On September 30th, CRCS joined forces with the Institute for Applied Computational Science (IACS), the Harvard Business School (HBS), and Boston’s Hubweek event to host the second symposium in their annual collaborative series on engineering and entrepreneurship. This symposium explored the “Internet of Things” (IOT), a rapidly emerging field in which everyday objects possess network connectivity that allows them to send and receive data. Widespread IOT, which has moved from the realm of science fiction to science future, provides unforeseen opportunities for technological innovation and social organization, as well as serious ethical risks associated with privacy and security. At CRCS’ symposium, more than 200 participants from government, academia, and industry gathered in the Northwest Building to share their diverse perspectives on our digital future. The event featured a keynote talk by Chicago Department of Innovation and Technology (DoIT) Commissioner and CIO Brenna Berman, lightning talks by experts in the field, and a case study discussion. Here, I will provide brief summaries of the keynote and the lightning talks.
Brenna Berman discussed the emerging role of IOT in urban environments. Cities produce 70% of the world’s greenhouse gases, use 70% of its energy, and are responsible for 80% of our global GDP. They are rapidly expanding, and in so doing, they must contend with outdated infrastructure and environmental challenges. Berman envisions a comprehensive digital infrastructure in the city of Chicago. She wants to close the digital divide by using technology to modernize infrastructure, engage the community, and solve some of Chicago’s most persistent problems. Berman has launched an “open grid” initiative, which harnesses Chicago’s existing data portal to turn open data into a utility. In the open grid, residents use location-based city data to access crime statistics, school information, and other useful neighborhood data. The open grid makes government services more efficient. There are more than 15,000 restaurants in the city of Chicago, and only 34 health inspectors to service them. In the past, these inspectors have followed a geographical model to move through their inspections. The open grid harnesses 311 data, resident complaints, and numerous other variables to create a weighted model of restaurants most likely to have a serious infraction. This model allows inspectors to conduct inspection triage, getting to restaurants with serious infractions a full 7.4 days faster than they otherwise would. This open source data project has improved predictive analytics across health and human services, and is now being replicated in other cities across the United States.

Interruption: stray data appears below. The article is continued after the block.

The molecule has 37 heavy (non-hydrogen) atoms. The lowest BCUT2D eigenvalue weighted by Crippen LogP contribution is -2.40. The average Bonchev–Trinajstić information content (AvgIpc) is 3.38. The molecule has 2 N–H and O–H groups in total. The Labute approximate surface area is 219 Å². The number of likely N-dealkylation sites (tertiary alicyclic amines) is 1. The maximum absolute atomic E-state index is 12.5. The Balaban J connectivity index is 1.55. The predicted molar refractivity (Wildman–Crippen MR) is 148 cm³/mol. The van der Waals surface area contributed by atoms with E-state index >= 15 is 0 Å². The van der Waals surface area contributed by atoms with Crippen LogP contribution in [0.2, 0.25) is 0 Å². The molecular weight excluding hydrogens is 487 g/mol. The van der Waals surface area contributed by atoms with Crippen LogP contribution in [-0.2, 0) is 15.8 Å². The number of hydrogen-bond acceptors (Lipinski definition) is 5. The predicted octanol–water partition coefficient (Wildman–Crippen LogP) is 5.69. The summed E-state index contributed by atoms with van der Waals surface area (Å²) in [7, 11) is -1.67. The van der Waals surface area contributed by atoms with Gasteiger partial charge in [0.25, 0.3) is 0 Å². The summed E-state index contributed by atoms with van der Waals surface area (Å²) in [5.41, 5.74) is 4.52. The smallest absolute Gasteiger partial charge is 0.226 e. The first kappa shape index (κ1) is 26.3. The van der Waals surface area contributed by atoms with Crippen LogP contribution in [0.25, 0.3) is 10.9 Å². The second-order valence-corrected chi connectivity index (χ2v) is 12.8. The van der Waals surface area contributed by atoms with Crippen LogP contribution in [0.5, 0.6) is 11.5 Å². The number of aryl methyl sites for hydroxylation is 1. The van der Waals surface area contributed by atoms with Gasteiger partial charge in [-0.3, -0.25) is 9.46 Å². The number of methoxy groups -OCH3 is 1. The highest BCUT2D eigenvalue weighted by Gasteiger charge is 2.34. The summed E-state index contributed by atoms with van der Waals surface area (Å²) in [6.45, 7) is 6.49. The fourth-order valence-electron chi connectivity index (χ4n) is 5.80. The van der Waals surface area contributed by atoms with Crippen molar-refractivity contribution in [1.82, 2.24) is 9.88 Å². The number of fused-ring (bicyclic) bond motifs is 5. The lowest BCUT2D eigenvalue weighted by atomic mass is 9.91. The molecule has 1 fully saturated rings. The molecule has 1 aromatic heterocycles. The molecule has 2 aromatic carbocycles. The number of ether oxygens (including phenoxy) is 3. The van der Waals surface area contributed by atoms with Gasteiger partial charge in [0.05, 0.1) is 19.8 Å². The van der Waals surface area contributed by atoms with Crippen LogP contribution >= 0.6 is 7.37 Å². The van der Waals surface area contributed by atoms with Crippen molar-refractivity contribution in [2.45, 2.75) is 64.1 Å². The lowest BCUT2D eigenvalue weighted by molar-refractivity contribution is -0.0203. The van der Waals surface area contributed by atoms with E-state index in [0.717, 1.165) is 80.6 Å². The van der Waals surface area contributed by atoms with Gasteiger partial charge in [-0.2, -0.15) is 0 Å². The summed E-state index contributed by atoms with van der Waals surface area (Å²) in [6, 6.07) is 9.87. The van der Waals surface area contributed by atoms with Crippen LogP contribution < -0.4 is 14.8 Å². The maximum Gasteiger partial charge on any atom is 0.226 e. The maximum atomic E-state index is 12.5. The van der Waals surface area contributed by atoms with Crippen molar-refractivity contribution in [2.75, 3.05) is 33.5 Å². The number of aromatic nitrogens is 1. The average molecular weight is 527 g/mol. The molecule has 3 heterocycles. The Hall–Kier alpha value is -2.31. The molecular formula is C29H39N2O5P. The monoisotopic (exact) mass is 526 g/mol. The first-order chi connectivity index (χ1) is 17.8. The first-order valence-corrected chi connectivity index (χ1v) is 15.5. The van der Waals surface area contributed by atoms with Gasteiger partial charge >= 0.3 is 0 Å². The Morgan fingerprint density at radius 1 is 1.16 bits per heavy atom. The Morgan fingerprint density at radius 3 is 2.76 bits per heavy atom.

Berman is moving Chicago toward a comprehensive digital urban infrastructure through the implementation of a full-scale sensor network. Sensors in the past have yielded single-purpose data. But single actions don’t provide adequate insight into urban problems with compounding variables. Berman is engaged in several projects that use sensor data to tackle such problems in Chicago, effectively using the city as a living lab to test out IOT solutions in an urban context. Chicago’s water system was built in 1890. Its wooden water pipes, combined with serious changes in rainfall patterns, mean that the system is frequently overwhelmed and subject to flooding. Placing sensors at various locations in the water is now helping city officials understand where exactly the water system is becoming overwhelmed when it rains. Once the point of weakness is identified, green infrastructure solutions (like bioswales and permeable groundcover in parks) divert rain water from the system into other parts of the city. Data from sensors placed at these locations is sent back to the lab for evaluation.